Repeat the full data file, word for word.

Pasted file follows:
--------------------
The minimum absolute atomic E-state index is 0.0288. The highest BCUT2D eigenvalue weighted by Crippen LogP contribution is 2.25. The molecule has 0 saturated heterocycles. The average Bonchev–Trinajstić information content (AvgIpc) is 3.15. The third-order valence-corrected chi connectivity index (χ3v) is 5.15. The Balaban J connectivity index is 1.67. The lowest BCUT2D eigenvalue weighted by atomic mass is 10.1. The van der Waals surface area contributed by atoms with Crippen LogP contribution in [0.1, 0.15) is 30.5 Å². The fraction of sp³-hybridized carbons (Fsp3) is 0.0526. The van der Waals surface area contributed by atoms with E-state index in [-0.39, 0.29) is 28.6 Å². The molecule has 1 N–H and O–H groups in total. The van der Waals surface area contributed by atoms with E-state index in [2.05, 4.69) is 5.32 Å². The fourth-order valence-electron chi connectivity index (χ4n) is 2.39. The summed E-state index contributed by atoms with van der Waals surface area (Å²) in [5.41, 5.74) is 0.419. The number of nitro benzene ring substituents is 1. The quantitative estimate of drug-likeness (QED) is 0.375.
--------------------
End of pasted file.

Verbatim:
The minimum absolute atomic E-state index is 0.0288. The highest BCUT2D eigenvalue weighted by Crippen LogP contribution is 2.25. The molecule has 0 saturated heterocycles. The average Bonchev–Trinajstić information content (AvgIpc) is 3.15. The third-order valence-corrected chi connectivity index (χ3v) is 5.15. The Balaban J connectivity index is 1.67. The lowest BCUT2D eigenvalue weighted by atomic mass is 10.1. The van der Waals surface area contributed by atoms with Crippen LogP contribution in [0.1, 0.15) is 30.5 Å². The fraction of sp³-hybridized carbons (Fsp3) is 0.0526. The van der Waals surface area contributed by atoms with E-state index in [-0.39, 0.29) is 28.6 Å². The molecule has 1 N–H and O–H groups in total. The van der Waals surface area contributed by atoms with E-state index in [2.05, 4.69) is 5.32 Å². The fourth-order valence-electron chi connectivity index (χ4n) is 2.39. The summed E-state index contributed by atoms with van der Waals surface area (Å²) in [5.41, 5.74) is 0.419. The number of nitro benzene ring substituents is 1. The quantitative estimate of drug-likeness (QED) is 0.375.